##### Dec 29, 2012

**RAY:**Let's say you have two ordinary decks of playing cards, minus the jokers. So, you have a deck of 52 cards and another deck of 52 cards. You take them and you shuffle them up--mix them all up as best you can, one hundred four cards.

And then you divide them into two equal piles. So, you've got a pile of 52 on one side of the table, and a pile of 52 on the other side of the table. You have pile A and pile 2.

What are the chances that the number of red cards in pile A equals the number of black cards in pile 2? That's part one of the question. And then part two of the question: how many cards would you have to look at to be certain of your answer?

Answer:

**RAY:**Here’s how you solve it. Let's say by some luck, you shuffled up all these cards and all the red cards wound up in one pile, we'll call that pile A. And for simplicity's sake, we'll call the other pile pile B, and all the black cards wound up in that. Then you would say, well, certainly the number of red cards in deck A, or pile A, equals the number of black cards in pile B. Now, I ask you to construct a scenario where it wouldn't be the case, always.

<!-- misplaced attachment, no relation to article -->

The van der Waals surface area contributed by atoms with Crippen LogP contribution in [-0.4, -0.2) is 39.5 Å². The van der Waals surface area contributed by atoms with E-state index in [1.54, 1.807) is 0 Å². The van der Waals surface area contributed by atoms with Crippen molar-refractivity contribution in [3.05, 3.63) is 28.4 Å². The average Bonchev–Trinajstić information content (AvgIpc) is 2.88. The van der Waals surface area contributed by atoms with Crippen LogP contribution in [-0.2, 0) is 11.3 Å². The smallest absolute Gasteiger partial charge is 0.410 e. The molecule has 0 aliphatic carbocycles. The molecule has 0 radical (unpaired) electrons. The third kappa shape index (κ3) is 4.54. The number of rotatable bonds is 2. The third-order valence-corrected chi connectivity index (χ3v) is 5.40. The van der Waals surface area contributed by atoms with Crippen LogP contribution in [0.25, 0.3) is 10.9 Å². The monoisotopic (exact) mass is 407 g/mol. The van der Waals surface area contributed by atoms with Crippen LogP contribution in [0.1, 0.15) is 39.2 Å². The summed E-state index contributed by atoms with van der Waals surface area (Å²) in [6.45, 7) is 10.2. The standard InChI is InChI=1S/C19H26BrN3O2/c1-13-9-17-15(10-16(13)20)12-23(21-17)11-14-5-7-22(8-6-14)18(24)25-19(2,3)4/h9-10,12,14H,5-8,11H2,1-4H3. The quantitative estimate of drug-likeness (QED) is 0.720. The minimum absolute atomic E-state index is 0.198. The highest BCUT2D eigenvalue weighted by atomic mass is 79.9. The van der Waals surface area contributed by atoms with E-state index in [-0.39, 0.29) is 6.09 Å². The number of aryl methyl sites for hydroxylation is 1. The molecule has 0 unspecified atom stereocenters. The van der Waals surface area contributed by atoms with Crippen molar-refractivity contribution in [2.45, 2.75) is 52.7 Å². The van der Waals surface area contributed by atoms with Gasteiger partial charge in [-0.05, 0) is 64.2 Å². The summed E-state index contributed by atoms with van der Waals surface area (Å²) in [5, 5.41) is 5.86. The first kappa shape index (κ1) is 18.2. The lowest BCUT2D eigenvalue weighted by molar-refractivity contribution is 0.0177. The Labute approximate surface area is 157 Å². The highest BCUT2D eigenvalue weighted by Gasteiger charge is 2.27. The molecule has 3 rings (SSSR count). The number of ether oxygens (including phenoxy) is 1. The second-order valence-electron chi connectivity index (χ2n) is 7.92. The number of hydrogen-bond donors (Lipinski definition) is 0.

**TOM:**How about one and 51?

**RAY:**Exactly. Take a card out of pile A and donate it to pile B--but when you do that, you must reciprocate. Take a black card from pile B and donate it to pile A, and therefore you have 51 and one, and 51 and one, no matter how you do this.

**TOM:**And part B of the question: How many cards do you have to look at to verify your answer?

**RAY:**None! Who's our winner this week?

**TOM:**Our winner this week is Dominic Matranga from Mobile, Alabama. Congratulations, Dominic!